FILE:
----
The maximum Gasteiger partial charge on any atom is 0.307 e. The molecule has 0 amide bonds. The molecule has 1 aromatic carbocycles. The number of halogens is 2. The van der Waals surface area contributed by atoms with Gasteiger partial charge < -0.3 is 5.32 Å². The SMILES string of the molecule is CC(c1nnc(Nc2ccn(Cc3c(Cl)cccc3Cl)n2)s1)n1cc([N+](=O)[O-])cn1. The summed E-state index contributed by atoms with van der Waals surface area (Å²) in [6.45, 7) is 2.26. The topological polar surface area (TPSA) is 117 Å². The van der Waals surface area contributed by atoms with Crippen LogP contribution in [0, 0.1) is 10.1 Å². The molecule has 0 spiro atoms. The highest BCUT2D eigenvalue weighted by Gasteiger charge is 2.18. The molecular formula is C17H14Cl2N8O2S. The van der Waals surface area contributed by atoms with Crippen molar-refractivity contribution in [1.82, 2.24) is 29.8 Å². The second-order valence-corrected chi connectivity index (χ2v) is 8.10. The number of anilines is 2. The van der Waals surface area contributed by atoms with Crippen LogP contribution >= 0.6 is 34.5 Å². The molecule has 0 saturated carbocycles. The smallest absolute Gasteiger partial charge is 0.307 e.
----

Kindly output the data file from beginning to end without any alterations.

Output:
The maximum Gasteiger partial charge on any atom is 0.307 e. The molecule has 0 amide bonds. The molecule has 1 aromatic carbocycles. The number of halogens is 2. The van der Waals surface area contributed by atoms with Gasteiger partial charge < -0.3 is 5.32 Å². The SMILES string of the molecule is CC(c1nnc(Nc2ccn(Cc3c(Cl)cccc3Cl)n2)s1)n1cc([N+](=O)[O-])cn1. The summed E-state index contributed by atoms with van der Waals surface area (Å²) in [6.45, 7) is 2.26. The topological polar surface area (TPSA) is 117 Å². The van der Waals surface area contributed by atoms with Crippen LogP contribution in [0, 0.1) is 10.1 Å². The molecule has 0 spiro atoms. The highest BCUT2D eigenvalue weighted by Gasteiger charge is 2.18. The molecular formula is C17H14Cl2N8O2S. The van der Waals surface area contributed by atoms with Crippen molar-refractivity contribution in [1.82, 2.24) is 29.8 Å². The second-order valence-corrected chi connectivity index (χ2v) is 8.10. The number of anilines is 2. The van der Waals surface area contributed by atoms with Crippen LogP contribution >= 0.6 is 34.5 Å². The molecule has 0 saturated carbocycles. The smallest absolute Gasteiger partial charge is 0.307 e.